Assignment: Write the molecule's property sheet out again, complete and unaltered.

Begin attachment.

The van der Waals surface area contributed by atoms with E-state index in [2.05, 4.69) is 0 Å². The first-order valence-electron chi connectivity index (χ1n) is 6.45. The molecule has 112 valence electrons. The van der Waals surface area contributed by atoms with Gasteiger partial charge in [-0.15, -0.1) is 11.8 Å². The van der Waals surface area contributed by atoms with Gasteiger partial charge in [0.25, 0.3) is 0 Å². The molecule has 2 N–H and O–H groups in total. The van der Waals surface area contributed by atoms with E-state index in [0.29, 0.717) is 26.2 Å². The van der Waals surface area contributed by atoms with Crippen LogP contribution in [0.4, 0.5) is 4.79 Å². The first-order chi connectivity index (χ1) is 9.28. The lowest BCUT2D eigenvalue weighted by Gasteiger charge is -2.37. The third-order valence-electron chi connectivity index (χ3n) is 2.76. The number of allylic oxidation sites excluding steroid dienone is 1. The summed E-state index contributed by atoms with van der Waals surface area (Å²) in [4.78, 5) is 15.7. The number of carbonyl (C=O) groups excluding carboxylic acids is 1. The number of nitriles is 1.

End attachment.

The van der Waals surface area contributed by atoms with E-state index in [2.05, 4.69) is 0 Å². The first-order valence-electron chi connectivity index (χ1n) is 6.45. The molecule has 112 valence electrons. The van der Waals surface area contributed by atoms with Gasteiger partial charge in [-0.15, -0.1) is 11.8 Å². The van der Waals surface area contributed by atoms with Gasteiger partial charge in [0.25, 0.3) is 0 Å². The molecule has 2 N–H and O–H groups in total. The van der Waals surface area contributed by atoms with E-state index in [0.29, 0.717) is 26.2 Å². The van der Waals surface area contributed by atoms with Crippen LogP contribution in [0.4, 0.5) is 4.79 Å². The first-order chi connectivity index (χ1) is 9.28. The lowest BCUT2D eigenvalue weighted by Gasteiger charge is -2.37. The third-order valence-electron chi connectivity index (χ3n) is 2.76. The number of allylic oxidation sites excluding steroid dienone is 1. The summed E-state index contributed by atoms with van der Waals surface area (Å²) in [4.78, 5) is 15.7. The number of carbonyl (C=O) groups excluding carboxylic acids is 1. The number of nitriles is 1.